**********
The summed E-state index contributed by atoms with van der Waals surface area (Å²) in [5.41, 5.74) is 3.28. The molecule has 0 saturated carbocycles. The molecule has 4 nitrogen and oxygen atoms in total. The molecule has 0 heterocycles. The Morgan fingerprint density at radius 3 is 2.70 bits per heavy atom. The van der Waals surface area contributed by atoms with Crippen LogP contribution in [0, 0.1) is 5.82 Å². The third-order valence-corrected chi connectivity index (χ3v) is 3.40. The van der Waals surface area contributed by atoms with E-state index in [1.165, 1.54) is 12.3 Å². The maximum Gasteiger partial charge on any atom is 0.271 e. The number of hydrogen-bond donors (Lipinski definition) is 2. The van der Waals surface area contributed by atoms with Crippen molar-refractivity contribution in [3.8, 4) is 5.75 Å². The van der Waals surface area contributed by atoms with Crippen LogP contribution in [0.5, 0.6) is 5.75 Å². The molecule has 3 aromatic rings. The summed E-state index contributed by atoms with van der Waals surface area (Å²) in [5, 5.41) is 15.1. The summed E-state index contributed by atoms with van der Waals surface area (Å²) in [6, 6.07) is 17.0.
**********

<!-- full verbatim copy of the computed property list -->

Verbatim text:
The summed E-state index contributed by atoms with van der Waals surface area (Å²) in [5.41, 5.74) is 3.28. The molecule has 0 saturated carbocycles. The molecule has 4 nitrogen and oxygen atoms in total. The molecule has 0 heterocycles. The Morgan fingerprint density at radius 3 is 2.70 bits per heavy atom. The van der Waals surface area contributed by atoms with Crippen LogP contribution in [0, 0.1) is 5.82 Å². The third-order valence-corrected chi connectivity index (χ3v) is 3.40. The van der Waals surface area contributed by atoms with E-state index in [1.165, 1.54) is 12.3 Å². The maximum Gasteiger partial charge on any atom is 0.271 e. The number of hydrogen-bond donors (Lipinski definition) is 2. The van der Waals surface area contributed by atoms with Crippen molar-refractivity contribution in [3.8, 4) is 5.75 Å². The van der Waals surface area contributed by atoms with Crippen LogP contribution in [0.5, 0.6) is 5.75 Å². The molecule has 3 aromatic rings. The summed E-state index contributed by atoms with van der Waals surface area (Å²) in [5, 5.41) is 15.1. The summed E-state index contributed by atoms with van der Waals surface area (Å²) in [6, 6.07) is 17.0.